If they need to ask the question, the answer is probably ‘no’.
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Hydrogen has the potential to be a low-carbon alternative to gas in our homes and businesses, but first we need to test this fuel for the future.

That’s where FutureGrid comes in, says the National Grid.

Today most of us are reliant on gas to heat our homes and businesses, with 85% of households using gas central heating.

But a waste product of burning gas for heat energy is carbon dioxide (CO2) – a greenhouse gas which, when released into the atmosphere, contributes to climate change [Talkshop comment – evidence-free assertion].

In contrast, when we burn hydrogen to produce heat energy the only waste product is water vapour.

Heating, cooking and industrial processes account for 37% of the UK’s CO2 emissions. So, to reach the climate change target of net zero by 2050 and dramatically lower these emissions, we need a green alternative to natural gas. Hydrogen has the potential to be that green alternative.

Converting to hydrogen

The ability to transport hydrogen through existing gas pipelines would minimise disruption, cancelling the need for new, expensive infrastructure to support a new hydrogen network.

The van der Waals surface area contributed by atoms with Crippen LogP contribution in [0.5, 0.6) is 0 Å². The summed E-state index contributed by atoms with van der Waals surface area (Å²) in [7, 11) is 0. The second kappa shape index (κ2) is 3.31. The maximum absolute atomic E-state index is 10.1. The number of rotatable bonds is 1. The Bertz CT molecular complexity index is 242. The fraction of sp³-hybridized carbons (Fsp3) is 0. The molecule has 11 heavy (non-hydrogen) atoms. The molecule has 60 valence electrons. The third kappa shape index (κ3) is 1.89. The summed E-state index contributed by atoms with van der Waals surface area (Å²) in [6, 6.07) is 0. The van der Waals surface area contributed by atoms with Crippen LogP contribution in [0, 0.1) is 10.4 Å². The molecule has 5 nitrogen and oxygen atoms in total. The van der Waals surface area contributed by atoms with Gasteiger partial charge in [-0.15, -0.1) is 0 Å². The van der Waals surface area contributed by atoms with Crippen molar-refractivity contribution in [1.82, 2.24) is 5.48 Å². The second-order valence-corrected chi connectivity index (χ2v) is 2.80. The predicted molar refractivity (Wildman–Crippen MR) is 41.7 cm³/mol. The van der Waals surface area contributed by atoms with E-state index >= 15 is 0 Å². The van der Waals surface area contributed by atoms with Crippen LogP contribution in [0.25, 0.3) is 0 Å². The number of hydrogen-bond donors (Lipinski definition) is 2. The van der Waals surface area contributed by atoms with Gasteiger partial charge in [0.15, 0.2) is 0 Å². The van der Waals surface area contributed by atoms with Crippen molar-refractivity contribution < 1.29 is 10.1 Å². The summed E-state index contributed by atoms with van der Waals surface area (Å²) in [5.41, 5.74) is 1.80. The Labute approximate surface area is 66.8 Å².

Another potential plus point is that, as people are used to using natural gas for cooking and heating, a switch to hydrogen energy using the same network has the potential to be an easier transition.

A safe and reliable future home fuel?

Reliability and safety are of the utmost importance to delivering low-carbon energy to people’s homes and businesses. So, extensive testing and detailed trials are essential to uncover the full potential for hydrogen and to understand what modifications may be needed to safely transport hydrogen.

Under our HyNTS programme – Hydrogen in the National Transmission System – we’ve already run several projects looking into the physical capabilities of the gas transmission system transporting hydrogen.

The next step is FutureGrid, which aims to technically demonstrate how we can re-purpose our gas network to transport hydrogen.

Construction of the FutureGrid facility will begin at DNV GL’s test centre at Spadeadam in Cumbria this April (2021).

The facility will be constructed ‘offline’ from the actual gas network, so we can mimic the real-life National Transmission System (NTS) operation quickly and safely.

Full article here.

via Tallbloke’s Talkshop

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February 17, 2021 at 04:57AM